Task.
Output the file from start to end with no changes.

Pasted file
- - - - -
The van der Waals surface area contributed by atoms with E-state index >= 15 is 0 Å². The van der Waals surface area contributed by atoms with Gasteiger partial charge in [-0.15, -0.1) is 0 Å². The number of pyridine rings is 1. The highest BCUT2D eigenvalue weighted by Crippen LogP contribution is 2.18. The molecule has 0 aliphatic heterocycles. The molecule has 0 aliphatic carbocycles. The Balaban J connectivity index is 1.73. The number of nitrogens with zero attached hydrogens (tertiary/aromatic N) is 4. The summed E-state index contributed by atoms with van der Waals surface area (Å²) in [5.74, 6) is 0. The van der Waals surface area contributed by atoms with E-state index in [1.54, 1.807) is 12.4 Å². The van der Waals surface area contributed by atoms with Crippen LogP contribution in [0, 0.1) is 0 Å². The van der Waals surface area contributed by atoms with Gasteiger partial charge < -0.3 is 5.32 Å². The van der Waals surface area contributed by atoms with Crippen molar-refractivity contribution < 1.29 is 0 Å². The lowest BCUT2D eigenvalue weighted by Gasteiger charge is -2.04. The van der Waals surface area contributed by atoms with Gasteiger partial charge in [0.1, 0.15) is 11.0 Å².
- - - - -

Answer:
The van der Waals surface area contributed by atoms with E-state index >= 15 is 0 Å². The van der Waals surface area contributed by atoms with Gasteiger partial charge in [-0.15, -0.1) is 0 Å². The number of pyridine rings is 1. The highest BCUT2D eigenvalue weighted by Crippen LogP contribution is 2.18. The molecule has 0 aliphatic heterocycles. The molecule has 0 aliphatic carbocycles. The Balaban J connectivity index is 1.73. The number of nitrogens with zero attached hydrogens (tertiary/aromatic N) is 4. The summed E-state index contributed by atoms with van der Waals surface area (Å²) in [5.74, 6) is 0. The van der Waals surface area contributed by atoms with E-state index in [1.54, 1.807) is 12.4 Å². The van der Waals surface area contributed by atoms with Crippen LogP contribution in [0, 0.1) is 0 Å². The van der Waals surface area contributed by atoms with Gasteiger partial charge < -0.3 is 5.32 Å². The van der Waals surface area contributed by atoms with Crippen molar-refractivity contribution < 1.29 is 0 Å². The lowest BCUT2D eigenvalue weighted by Gasteiger charge is -2.04. The van der Waals surface area contributed by atoms with Gasteiger partial charge in [0.1, 0.15) is 11.0 Å².